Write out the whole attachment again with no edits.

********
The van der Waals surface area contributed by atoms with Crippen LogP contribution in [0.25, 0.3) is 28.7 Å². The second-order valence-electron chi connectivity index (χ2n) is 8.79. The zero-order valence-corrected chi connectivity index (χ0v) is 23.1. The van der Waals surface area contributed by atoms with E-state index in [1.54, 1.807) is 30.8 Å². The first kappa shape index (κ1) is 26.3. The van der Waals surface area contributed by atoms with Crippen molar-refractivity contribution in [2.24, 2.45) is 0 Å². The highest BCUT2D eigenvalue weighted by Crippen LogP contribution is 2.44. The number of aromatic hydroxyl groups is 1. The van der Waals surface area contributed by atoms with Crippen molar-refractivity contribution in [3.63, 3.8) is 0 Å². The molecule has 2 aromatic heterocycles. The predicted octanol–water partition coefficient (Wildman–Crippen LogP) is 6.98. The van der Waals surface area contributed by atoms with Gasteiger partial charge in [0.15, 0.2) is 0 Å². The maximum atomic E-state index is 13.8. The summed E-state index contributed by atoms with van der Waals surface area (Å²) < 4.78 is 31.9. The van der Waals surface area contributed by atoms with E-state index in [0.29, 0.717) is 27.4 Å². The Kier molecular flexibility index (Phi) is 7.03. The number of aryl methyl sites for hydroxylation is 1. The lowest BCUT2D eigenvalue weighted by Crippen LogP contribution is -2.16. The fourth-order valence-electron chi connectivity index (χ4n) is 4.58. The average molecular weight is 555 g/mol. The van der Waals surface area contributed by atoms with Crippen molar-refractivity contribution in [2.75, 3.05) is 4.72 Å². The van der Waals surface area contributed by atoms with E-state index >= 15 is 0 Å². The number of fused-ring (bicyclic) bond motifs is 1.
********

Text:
The van der Waals surface area contributed by atoms with Crippen LogP contribution in [0.25, 0.3) is 28.7 Å². The second-order valence-electron chi connectivity index (χ2n) is 8.79. The zero-order valence-corrected chi connectivity index (χ0v) is 23.1. The van der Waals surface area contributed by atoms with E-state index in [1.54, 1.807) is 30.8 Å². The first kappa shape index (κ1) is 26.3. The van der Waals surface area contributed by atoms with Crippen molar-refractivity contribution in [2.24, 2.45) is 0 Å². The highest BCUT2D eigenvalue weighted by Crippen LogP contribution is 2.44. The number of aromatic hydroxyl groups is 1. The van der Waals surface area contributed by atoms with Crippen molar-refractivity contribution in [3.63, 3.8) is 0 Å². The molecule has 2 aromatic heterocycles. The predicted octanol–water partition coefficient (Wildman–Crippen LogP) is 6.98. The van der Waals surface area contributed by atoms with Gasteiger partial charge in [0.15, 0.2) is 0 Å². The maximum atomic E-state index is 13.8. The summed E-state index contributed by atoms with van der Waals surface area (Å²) < 4.78 is 31.9. The van der Waals surface area contributed by atoms with E-state index in [0.29, 0.717) is 27.4 Å². The Kier molecular flexibility index (Phi) is 7.03. The number of aryl methyl sites for hydroxylation is 1. The lowest BCUT2D eigenvalue weighted by Crippen LogP contribution is -2.16. The fourth-order valence-electron chi connectivity index (χ4n) is 4.58. The average molecular weight is 555 g/mol. The van der Waals surface area contributed by atoms with Crippen molar-refractivity contribution in [2.75, 3.05) is 4.72 Å². The van der Waals surface area contributed by atoms with E-state index >= 15 is 0 Å². The number of fused-ring (bicyclic) bond motifs is 1.